Biological and behavioral predictors of relative energy intake after acute exercise

Christoph Höchsmann, Safiya E. Beckford, Jeffrey A. French, Julie B. Boron, Jeffrey R. Stevens, Karsten Koehler

Research output: Contribution to journalArticlepeer-review


Energy intake in the post-exercise state is highly variable and compensatory eating – i.e., (over-) compensation of the expended energy via increased post-exercise energy intake – occurs in some individuals but not others. We aimed to identify predictors of post-exercise energy intake and compensation. In a randomized crossover design, 57 healthy participants (21.7 [SD = 2.5] years; 23.7 [SD = 2.3] kg/m2, 75% White, 54% female) completed two laboratory-based test-meals following (1) 45-min exercise and (2) 45-min rest (control). We assessed associations between biological (sex, body composition, appetite hormones) and behavioral (habitual exercise via prospective exercise log, eating behavior traits) characteristics at baseline and total energy intake, relative energy intake (intake – exercise expenditure), and the difference between post-exercise and post-rest intake. We found a differential impact of biological and behavioral characteristics on total post-exercise energy intake in men and women. In men, only fasting (baseline) concentrations of appetite-regulating hormones (peptide YY [PYY, β = 0.88, P < 0.001] and adiponectin [β = 0.66, P = 0.005] predicted total post-exercise energy intake, while in women, only habitual exercise (β = −0.44, P = 0.017) predicted total post-exercise energy intake. Predictors of relative intake were almost identical to those of total intake. The difference in energy intake between exercise and rest was associated with VO2peak (β = −0.45, P = 0.020), fasting PYY (β = 0.53, P = 0.036), and fasting adiponectin (β = 0.57, P = 0.021) in men but not women (all P > 0.51). Our results show that biological and behavioral characteristics differentially affect total and relative post-exercise energy intake in men and women. This may help identify individuals who are more likely to compensate for the energy expended in exercise. Targeted countermeasures to prevent compensatory energy intake after exercise should take the demonstrated sex differences into account.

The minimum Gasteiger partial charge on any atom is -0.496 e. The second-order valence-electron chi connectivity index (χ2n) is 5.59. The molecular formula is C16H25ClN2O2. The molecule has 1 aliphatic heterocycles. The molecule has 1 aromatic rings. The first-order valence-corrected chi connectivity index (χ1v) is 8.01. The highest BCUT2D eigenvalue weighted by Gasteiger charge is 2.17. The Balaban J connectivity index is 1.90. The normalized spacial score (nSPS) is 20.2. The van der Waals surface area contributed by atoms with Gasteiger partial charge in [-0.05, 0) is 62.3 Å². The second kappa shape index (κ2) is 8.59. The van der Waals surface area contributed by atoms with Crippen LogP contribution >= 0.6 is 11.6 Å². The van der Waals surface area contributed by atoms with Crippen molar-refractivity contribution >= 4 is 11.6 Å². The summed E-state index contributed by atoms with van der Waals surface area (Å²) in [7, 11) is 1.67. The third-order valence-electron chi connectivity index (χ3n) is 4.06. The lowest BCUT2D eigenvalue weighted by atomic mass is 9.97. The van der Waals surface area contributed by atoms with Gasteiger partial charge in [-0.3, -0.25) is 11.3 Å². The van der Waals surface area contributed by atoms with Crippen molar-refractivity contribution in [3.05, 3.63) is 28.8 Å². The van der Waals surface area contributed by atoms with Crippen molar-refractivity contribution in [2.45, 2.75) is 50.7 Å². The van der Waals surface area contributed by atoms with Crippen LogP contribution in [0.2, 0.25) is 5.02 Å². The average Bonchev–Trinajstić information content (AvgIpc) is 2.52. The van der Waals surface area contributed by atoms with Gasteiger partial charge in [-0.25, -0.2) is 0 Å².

Original languageEnglish
Article number106520
StatePublished - 1 May 2023


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